A Day of Action to Stop the Attack on Transit, Biking, and Walking

Today is a national day of action to oppose the House GOP transportation bill, with Transportation for America, Rails to Trails, Bikes Belong, the Natural Resources Defense Council and many other organizations mobilizing against the extreme attack on transit, biking and walking. They are urging people to contact their representatives and support a sane, sustainable transportation policy by rejecting this radical proposal.

The House GOP bill would leave transit riders stranded. Photo: ifmuth/Flickr

Streetsblog Network members are on the case: Darla at Walk Bike Lee, in Lee County Florida, says the bill unfairly pillages the pittance given to sustainable transportation modes and urges her readers to voice their concerns to Rep. Connie Mack. Yonah Freemark at The Transport Politic says the bill is the pinnacle of bad transportation policy. And Daniel Nairn at Discovering Urbanism writes that is tailored to the interests of oil companies, not your average citizen.

Opposition to the proposal is starting to emanate from editorial pages: The New York Times and Milwaukee Journal Sentinel have called it “terrible” and “not worthy of passage.”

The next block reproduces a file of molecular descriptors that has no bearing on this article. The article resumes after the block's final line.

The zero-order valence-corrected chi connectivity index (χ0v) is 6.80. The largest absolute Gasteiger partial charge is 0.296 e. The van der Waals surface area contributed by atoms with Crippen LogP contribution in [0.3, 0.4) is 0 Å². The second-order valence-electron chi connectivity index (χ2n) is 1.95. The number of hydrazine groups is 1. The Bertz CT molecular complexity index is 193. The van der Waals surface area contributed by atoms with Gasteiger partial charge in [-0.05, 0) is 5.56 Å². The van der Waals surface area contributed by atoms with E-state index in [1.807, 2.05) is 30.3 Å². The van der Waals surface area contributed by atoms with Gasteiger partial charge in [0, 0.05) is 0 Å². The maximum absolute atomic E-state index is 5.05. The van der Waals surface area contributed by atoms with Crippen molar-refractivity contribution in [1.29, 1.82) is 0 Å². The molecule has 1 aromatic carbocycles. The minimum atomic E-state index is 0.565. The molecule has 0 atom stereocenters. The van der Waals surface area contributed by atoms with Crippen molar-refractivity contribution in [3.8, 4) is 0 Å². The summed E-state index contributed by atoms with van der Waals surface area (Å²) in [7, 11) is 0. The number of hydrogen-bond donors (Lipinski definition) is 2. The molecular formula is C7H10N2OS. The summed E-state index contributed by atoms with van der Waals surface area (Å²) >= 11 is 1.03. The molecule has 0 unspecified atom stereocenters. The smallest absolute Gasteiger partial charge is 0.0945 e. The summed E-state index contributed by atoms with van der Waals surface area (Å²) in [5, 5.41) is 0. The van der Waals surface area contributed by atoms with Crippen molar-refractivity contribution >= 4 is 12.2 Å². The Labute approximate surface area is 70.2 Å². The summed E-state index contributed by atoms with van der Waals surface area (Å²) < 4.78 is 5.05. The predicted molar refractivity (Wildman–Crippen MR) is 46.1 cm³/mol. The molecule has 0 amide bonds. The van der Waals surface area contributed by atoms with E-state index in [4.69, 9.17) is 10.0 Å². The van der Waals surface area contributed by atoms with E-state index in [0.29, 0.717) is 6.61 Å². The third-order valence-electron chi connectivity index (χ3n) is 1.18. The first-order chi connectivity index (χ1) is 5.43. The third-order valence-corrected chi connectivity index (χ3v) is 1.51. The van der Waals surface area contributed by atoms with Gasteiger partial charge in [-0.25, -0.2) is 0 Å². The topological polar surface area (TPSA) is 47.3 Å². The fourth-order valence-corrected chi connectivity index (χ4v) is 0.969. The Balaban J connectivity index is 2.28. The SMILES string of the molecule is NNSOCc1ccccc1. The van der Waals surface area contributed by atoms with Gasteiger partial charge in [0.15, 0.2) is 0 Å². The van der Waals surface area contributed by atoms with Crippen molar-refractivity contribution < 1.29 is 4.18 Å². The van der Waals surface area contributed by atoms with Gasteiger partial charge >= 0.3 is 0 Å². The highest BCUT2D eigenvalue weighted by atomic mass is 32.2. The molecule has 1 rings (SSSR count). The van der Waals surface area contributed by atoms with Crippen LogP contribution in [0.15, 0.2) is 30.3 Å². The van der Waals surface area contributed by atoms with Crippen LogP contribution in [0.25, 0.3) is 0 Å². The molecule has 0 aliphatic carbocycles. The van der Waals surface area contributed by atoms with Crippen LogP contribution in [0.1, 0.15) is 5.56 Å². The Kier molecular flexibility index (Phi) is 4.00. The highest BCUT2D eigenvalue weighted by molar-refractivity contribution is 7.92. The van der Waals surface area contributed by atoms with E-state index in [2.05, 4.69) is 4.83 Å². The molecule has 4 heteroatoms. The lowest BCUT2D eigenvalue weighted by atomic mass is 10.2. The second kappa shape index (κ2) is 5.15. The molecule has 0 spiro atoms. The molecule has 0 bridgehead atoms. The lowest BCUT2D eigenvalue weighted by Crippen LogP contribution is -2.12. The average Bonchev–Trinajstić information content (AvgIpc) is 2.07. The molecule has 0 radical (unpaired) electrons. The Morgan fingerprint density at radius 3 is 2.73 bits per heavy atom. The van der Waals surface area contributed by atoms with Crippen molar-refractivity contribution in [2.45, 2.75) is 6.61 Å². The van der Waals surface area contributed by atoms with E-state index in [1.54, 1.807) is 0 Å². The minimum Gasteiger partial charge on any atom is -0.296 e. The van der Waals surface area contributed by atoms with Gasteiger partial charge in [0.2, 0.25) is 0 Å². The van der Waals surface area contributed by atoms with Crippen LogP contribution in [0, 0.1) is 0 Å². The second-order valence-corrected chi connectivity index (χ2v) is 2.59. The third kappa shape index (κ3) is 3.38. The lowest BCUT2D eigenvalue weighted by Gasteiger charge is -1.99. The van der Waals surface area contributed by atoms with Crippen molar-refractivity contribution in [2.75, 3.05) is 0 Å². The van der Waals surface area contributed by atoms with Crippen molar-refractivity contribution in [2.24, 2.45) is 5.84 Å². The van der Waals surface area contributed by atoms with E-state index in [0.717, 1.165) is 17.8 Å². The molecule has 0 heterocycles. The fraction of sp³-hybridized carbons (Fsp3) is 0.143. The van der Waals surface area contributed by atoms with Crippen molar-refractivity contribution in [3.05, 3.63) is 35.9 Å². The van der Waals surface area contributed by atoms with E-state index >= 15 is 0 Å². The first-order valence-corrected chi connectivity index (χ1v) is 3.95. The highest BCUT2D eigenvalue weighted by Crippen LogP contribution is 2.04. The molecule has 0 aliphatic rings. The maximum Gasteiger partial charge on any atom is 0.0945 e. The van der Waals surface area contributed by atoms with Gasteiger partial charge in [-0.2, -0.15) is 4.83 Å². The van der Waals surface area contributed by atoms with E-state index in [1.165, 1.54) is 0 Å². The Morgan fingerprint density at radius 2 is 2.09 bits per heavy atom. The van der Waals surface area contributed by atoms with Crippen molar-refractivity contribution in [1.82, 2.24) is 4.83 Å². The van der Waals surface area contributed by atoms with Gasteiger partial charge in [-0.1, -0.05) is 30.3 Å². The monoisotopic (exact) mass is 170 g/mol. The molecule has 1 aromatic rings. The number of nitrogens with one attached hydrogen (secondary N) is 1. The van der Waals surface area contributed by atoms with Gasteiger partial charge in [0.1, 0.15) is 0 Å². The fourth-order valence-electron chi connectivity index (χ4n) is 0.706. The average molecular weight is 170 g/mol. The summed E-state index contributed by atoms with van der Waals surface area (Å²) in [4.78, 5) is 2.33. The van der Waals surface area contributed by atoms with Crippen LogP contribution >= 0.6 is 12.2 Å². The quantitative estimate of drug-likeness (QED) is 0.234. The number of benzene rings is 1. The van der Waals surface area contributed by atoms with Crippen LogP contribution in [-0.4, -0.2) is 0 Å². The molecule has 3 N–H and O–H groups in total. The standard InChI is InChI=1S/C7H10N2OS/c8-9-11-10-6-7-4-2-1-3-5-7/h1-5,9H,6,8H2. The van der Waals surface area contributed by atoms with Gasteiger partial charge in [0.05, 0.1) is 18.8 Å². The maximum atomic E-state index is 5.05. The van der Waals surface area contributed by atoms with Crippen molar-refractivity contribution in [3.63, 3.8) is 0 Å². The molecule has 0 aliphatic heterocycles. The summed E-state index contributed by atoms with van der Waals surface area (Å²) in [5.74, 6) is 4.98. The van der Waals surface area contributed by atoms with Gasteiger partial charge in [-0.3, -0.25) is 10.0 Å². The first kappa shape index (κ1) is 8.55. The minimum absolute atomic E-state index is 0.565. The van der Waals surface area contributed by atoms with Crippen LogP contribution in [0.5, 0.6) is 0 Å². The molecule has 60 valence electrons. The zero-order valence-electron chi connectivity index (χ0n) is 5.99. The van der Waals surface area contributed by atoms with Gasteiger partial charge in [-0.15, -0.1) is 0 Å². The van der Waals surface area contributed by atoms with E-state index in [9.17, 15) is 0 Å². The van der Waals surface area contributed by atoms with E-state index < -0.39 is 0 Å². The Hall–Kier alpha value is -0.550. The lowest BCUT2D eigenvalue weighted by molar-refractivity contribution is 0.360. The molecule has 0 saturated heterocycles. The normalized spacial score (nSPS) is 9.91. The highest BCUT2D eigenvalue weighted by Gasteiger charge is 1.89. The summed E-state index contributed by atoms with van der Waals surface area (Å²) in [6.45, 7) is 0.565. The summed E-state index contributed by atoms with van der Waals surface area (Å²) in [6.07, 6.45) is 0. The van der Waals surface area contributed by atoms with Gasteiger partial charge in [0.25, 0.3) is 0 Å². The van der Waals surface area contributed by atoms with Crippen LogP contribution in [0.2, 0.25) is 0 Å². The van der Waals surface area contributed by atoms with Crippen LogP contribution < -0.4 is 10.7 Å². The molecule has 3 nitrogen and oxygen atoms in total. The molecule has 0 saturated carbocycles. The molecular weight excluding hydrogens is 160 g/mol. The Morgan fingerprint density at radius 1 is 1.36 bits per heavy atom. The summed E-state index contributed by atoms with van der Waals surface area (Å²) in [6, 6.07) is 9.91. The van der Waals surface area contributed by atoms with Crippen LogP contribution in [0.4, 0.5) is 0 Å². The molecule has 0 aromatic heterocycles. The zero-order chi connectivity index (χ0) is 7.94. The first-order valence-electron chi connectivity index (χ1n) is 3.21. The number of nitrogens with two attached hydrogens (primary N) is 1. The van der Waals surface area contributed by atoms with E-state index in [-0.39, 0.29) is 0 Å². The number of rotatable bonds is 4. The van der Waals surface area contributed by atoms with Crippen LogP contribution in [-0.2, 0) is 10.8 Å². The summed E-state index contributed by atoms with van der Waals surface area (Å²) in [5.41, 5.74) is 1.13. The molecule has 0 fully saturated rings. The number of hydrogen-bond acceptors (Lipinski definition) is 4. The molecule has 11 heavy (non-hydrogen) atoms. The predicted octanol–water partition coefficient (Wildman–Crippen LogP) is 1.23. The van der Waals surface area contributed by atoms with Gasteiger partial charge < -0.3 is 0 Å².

Meanwhile, Deron Lovaas at the NRDC’s Switchboard blog points out that House GOP bill doesn’t even pass the rudimentary test of fiscal discipline. Congressional Budget Office projections show that John Boehner’s plan to plug the transportation funding shortfall with $2 billion in oil drilling revenues only kicks the can down the road:

The bill is larded with extreme measures, including bills passed last week that would annihilate dedicated funding for public transportation (see a report on that here) for the first time in thirty years, slash public oversight required thanks to the 40-year-old National Environmental Policy Act and for the first time ever tie the federal transportation program to speculative drilling revenue.

These bills touted as the panacea for a revenue-starved transportation program don’t prop the program up at all! As Taxpayers for Common Sense has noted this is fiscally reckless. And as they, along with the Competitive Enterprise Institute, the Reason Foundation and NRDC have noted, it violates the “user pays” funding principle that has underpinned transportation investments for at least the past half-century.

Fiscally reckless. Environmentally damaging. Attacks anyone who rides transit, walks, or bikes by swiping funding for those options. It’s time to kill this bill.